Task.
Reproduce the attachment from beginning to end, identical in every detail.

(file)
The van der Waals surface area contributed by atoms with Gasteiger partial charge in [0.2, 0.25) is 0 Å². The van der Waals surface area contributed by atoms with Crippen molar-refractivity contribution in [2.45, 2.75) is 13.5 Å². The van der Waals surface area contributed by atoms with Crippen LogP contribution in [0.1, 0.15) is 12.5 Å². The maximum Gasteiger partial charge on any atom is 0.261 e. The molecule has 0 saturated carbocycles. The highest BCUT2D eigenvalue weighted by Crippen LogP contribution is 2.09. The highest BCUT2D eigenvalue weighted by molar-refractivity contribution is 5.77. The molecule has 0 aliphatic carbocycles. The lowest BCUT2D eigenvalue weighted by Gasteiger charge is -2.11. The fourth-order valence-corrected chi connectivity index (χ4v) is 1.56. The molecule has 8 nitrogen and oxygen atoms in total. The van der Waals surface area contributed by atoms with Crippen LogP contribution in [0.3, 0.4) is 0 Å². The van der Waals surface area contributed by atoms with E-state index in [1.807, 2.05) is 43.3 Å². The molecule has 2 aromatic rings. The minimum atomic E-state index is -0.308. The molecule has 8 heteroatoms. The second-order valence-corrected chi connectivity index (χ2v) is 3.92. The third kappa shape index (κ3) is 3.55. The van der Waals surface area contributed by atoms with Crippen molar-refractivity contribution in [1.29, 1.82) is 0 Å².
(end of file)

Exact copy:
The van der Waals surface area contributed by atoms with Gasteiger partial charge in [0.2, 0.25) is 0 Å². The van der Waals surface area contributed by atoms with Crippen molar-refractivity contribution in [2.45, 2.75) is 13.5 Å². The van der Waals surface area contributed by atoms with Crippen LogP contribution in [0.1, 0.15) is 12.5 Å². The maximum Gasteiger partial charge on any atom is 0.261 e. The molecule has 0 saturated carbocycles. The highest BCUT2D eigenvalue weighted by Crippen LogP contribution is 2.09. The highest BCUT2D eigenvalue weighted by molar-refractivity contribution is 5.77. The molecule has 0 aliphatic carbocycles. The lowest BCUT2D eigenvalue weighted by Gasteiger charge is -2.11. The fourth-order valence-corrected chi connectivity index (χ4v) is 1.56. The molecule has 8 nitrogen and oxygen atoms in total. The van der Waals surface area contributed by atoms with Crippen LogP contribution in [0.3, 0.4) is 0 Å². The van der Waals surface area contributed by atoms with E-state index in [1.807, 2.05) is 43.3 Å². The molecule has 2 aromatic rings. The minimum atomic E-state index is -0.308. The molecule has 8 heteroatoms. The second-order valence-corrected chi connectivity index (χ2v) is 3.92. The third kappa shape index (κ3) is 3.55. The van der Waals surface area contributed by atoms with Crippen molar-refractivity contribution in [1.29, 1.82) is 0 Å².